Summary of La REGULACIÓN del Ciclo Celular

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This video discusses the regulation of the cellular cycle and how it can impact cancer development. The cellular cycle is controlled by various points of control, and when one of these points is not functioning correctly, it can lead to cancer. The video also discusses the protein p53 and how it can help to prevent cancer by inducing apoptosis in cells with damaged DNA.

  • 00:00:00 In a multicelular organism, different types of cells divide in a regulated manner when this does not happen in a particular group of cells that are growing excessively can invade other tissues and interrupt normal organ function this is what happens in cancer. In today's video, we are going to explore the regulation of the cellular cycle. Welcome to a new edition of our nutrients series. Certain external conditions, such as a lack of nutrients, changes in temperature or pH, and the presence of adjacent cells, can stop cell growth and division while certain hormones and factors of growth can stimulate mitosis. The hormones and factors of growth typically bind to receptor proteins of white cells, this binding produces a cascade of events within the cell that pushes division forward. However, the cell does not only respond to external stimuli, it also has internal regulation mechanisms that culminate in a decision to divide or not divide at a point in the cellular cycle when different controls intervene. Today, we know that the cellular cycle is finally regulated by phosphorylation and degradation of proteins that form complex complexes. These complex complexes contain two subunits, a regulator and a catalitic subunit. The regulator subunit is called cyclin A due to its cyclical expression within the cell. Cyclin
  • 00:05:00 The cellular cycle is regulated by the accumulation and degradation of cyclic molecules, such as cyclin proteins. These molecules are responsible for the initiation and progression of the cell cycle. Cyclin proteins are activated by the presence of cyclin-dependent kinases (CDKs), which in turn are activated by the presence of cyclins. Cyclin-dependent kinases are present at all times, but their activation depends on the presence of specific cyclin-dependent kinase inhibitors. The cellular cycle marches in a single direction due to the discovery of cyclin-dependent kinase inhibitors and the associated hardware, awarded with the Nobel Prize in Medicine in 2001 jointly to Timothy Hunt and Phillip Sharp. This video will focus on the first two checkpoints in the cell cycle (G1 and G2), and the importance of the cyclin-dependent kinases and cyclins in regulating the cell cycle.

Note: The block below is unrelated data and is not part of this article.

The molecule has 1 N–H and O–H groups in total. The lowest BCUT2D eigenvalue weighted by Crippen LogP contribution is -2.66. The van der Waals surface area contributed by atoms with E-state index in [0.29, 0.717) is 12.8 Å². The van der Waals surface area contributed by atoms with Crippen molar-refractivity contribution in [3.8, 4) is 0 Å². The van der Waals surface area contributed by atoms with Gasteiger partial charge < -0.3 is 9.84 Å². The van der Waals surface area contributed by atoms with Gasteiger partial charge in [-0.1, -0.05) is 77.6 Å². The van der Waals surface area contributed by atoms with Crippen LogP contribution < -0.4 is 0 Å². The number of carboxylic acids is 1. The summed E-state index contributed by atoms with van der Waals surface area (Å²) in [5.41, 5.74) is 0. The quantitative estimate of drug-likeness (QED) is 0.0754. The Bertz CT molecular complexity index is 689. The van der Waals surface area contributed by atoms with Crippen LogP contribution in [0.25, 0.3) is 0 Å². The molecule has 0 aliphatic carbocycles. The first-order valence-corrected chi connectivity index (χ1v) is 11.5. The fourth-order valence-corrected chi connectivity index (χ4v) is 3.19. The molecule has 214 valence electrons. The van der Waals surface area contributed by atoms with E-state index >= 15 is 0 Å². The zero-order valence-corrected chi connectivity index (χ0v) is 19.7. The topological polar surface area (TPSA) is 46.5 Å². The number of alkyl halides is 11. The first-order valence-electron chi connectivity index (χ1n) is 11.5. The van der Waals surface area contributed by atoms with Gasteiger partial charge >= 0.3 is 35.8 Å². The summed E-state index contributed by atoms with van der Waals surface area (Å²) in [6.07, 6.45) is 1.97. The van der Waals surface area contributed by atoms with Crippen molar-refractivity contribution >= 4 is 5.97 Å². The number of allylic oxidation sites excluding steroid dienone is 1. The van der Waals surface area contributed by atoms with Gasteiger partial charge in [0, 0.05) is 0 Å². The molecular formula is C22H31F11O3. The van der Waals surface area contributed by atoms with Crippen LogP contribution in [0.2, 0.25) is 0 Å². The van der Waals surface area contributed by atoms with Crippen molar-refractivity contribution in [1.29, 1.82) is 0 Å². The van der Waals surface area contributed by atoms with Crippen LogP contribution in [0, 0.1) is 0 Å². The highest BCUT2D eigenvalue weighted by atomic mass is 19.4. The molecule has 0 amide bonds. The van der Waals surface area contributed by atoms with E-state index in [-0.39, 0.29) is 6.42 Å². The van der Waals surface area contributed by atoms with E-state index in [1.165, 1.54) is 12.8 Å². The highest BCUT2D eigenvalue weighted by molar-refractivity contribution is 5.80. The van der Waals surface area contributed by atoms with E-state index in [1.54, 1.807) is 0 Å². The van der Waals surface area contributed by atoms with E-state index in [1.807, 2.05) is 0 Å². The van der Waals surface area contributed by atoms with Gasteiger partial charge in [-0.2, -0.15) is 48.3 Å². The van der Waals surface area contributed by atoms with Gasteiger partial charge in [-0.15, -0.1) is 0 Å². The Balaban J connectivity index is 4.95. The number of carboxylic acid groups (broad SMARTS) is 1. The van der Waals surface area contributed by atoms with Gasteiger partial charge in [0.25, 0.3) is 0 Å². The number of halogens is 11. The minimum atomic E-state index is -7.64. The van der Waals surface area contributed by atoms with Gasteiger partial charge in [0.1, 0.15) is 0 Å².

• 00:10:00 The video discusses the regulation of the cellular cycle. The cellular cycle is a process by which cells divide and prepare to start the synthesis of new DNA. The video discusses the three points of control that determine the damage done to the DNA in the cellular cycle: the point of control of the armament of the mitotic spindle, the point of control of the segregation of chromosomes, and the point of control of the dose of DNA damage. These points of control are important in the prevention of cancer. When one of these points of control is not functioning correctly, cancer can develop. The video also discusses the protein p53, which can inhibit the cellular cycle in two key points: the point of control of the armament of the mitotic spindle and the point of control of the segregation of chromosomes. When p53 is not functional, cells are able to divide in a completely random manner, which can lead to the generation of cancer cells that contain an abnormal number of chromosomes. p53 is also able to induce apoptosis, or cell death, in cells that have experienced DNA damage. The video provides a lot of information and new concepts that may be helpful in understanding this topic. If you found this video helpful, please like and subscribe to the channel to keep up

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